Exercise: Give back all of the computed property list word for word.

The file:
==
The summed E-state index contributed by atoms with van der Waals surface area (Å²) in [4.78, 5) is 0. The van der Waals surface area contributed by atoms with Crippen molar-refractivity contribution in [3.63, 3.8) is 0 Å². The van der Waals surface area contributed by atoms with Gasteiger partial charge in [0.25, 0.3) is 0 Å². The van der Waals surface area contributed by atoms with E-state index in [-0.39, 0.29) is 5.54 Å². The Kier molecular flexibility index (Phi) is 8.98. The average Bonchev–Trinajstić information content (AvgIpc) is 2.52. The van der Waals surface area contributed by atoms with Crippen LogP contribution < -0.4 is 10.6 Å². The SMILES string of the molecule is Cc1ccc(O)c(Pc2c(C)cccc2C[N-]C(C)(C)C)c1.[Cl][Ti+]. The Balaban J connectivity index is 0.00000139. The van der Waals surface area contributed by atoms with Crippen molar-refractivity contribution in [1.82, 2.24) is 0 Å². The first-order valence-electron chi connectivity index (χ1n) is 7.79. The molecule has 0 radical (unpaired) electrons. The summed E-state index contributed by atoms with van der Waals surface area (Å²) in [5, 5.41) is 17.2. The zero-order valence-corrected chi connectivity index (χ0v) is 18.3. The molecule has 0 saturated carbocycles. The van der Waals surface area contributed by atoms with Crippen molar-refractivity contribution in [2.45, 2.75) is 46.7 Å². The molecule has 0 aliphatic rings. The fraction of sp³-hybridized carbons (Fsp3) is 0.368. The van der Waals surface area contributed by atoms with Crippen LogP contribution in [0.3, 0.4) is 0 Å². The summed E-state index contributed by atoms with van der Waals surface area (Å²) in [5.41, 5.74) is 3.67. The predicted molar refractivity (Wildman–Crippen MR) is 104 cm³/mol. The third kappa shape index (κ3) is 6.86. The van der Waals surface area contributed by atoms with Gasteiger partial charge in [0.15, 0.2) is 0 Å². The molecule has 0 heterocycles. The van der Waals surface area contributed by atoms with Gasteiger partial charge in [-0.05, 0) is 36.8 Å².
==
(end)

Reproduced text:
The summed E-state index contributed by atoms with van der Waals surface area (Å²) in [4.78, 5) is 0. The van der Waals surface area contributed by atoms with Crippen molar-refractivity contribution in [3.63, 3.8) is 0 Å². The van der Waals surface area contributed by atoms with Gasteiger partial charge in [0.25, 0.3) is 0 Å². The van der Waals surface area contributed by atoms with E-state index in [-0.39, 0.29) is 5.54 Å². The Kier molecular flexibility index (Phi) is 8.98. The average Bonchev–Trinajstić information content (AvgIpc) is 2.52. The van der Waals surface area contributed by atoms with Crippen LogP contribution < -0.4 is 10.6 Å². The SMILES string of the molecule is Cc1ccc(O)c(Pc2c(C)cccc2C[N-]C(C)(C)C)c1.[Cl][Ti+]. The Balaban J connectivity index is 0.00000139. The van der Waals surface area contributed by atoms with Crippen molar-refractivity contribution in [1.82, 2.24) is 0 Å². The first-order valence-electron chi connectivity index (χ1n) is 7.79. The molecule has 0 radical (unpaired) electrons. The summed E-state index contributed by atoms with van der Waals surface area (Å²) in [5, 5.41) is 17.2. The zero-order valence-corrected chi connectivity index (χ0v) is 18.3. The molecule has 0 saturated carbocycles. The van der Waals surface area contributed by atoms with Crippen molar-refractivity contribution in [2.45, 2.75) is 46.7 Å². The molecule has 0 aliphatic rings. The fraction of sp³-hybridized carbons (Fsp3) is 0.368. The van der Waals surface area contributed by atoms with Crippen LogP contribution in [0.3, 0.4) is 0 Å². The summed E-state index contributed by atoms with van der Waals surface area (Å²) in [5.41, 5.74) is 3.67. The predicted molar refractivity (Wildman–Crippen MR) is 104 cm³/mol. The third kappa shape index (κ3) is 6.86. The van der Waals surface area contributed by atoms with Gasteiger partial charge in [0.15, 0.2) is 0 Å². The molecule has 0 heterocycles. The van der Waals surface area contributed by atoms with Gasteiger partial charge in [-0.05, 0) is 36.8 Å².